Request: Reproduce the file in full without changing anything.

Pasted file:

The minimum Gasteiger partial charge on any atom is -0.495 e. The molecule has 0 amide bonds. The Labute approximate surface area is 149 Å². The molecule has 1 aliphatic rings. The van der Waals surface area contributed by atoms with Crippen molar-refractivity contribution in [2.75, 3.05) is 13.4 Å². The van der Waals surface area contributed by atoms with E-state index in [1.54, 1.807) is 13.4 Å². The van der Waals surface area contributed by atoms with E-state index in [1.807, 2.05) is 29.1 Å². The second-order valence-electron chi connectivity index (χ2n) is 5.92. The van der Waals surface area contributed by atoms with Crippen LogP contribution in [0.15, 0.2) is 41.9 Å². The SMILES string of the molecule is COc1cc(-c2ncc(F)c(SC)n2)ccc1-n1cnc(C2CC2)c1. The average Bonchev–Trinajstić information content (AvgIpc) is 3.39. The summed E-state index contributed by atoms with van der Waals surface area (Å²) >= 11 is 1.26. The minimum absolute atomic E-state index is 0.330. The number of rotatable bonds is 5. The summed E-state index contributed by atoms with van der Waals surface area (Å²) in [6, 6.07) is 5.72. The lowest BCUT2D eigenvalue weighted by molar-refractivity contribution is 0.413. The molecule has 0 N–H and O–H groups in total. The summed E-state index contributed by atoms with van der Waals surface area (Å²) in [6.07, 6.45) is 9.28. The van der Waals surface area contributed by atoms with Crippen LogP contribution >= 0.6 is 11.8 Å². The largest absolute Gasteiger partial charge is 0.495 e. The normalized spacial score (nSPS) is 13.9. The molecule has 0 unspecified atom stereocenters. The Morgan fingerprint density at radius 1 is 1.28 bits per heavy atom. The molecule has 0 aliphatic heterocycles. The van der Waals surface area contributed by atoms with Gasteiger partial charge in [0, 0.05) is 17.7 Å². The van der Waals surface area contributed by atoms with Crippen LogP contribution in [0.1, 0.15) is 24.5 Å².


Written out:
The minimum Gasteiger partial charge on any atom is -0.495 e. The molecule has 0 amide bonds. The Labute approximate surface area is 149 Å². The molecule has 1 aliphatic rings. The van der Waals surface area contributed by atoms with Crippen molar-refractivity contribution in [2.75, 3.05) is 13.4 Å². The van der Waals surface area contributed by atoms with E-state index in [1.54, 1.807) is 13.4 Å². The van der Waals surface area contributed by atoms with E-state index in [1.807, 2.05) is 29.1 Å². The second-order valence-electron chi connectivity index (χ2n) is 5.92. The van der Waals surface area contributed by atoms with Crippen LogP contribution in [0.15, 0.2) is 41.9 Å². The SMILES string of the molecule is COc1cc(-c2ncc(F)c(SC)n2)ccc1-n1cnc(C2CC2)c1. The average Bonchev–Trinajstić information content (AvgIpc) is 3.39. The summed E-state index contributed by atoms with van der Waals surface area (Å²) >= 11 is 1.26. The minimum absolute atomic E-state index is 0.330. The number of rotatable bonds is 5. The summed E-state index contributed by atoms with van der Waals surface area (Å²) in [6, 6.07) is 5.72. The lowest BCUT2D eigenvalue weighted by molar-refractivity contribution is 0.413. The molecule has 0 N–H and O–H groups in total. The summed E-state index contributed by atoms with van der Waals surface area (Å²) in [6.07, 6.45) is 9.28. The van der Waals surface area contributed by atoms with Crippen LogP contribution >= 0.6 is 11.8 Å². The largest absolute Gasteiger partial charge is 0.495 e. The normalized spacial score (nSPS) is 13.9. The molecule has 0 unspecified atom stereocenters. The Morgan fingerprint density at radius 1 is 1.28 bits per heavy atom. The molecule has 0 aliphatic heterocycles. The van der Waals surface area contributed by atoms with Gasteiger partial charge in [0, 0.05) is 17.7 Å². The van der Waals surface area contributed by atoms with Crippen LogP contribution in [0.1, 0.15) is 24.5 Å².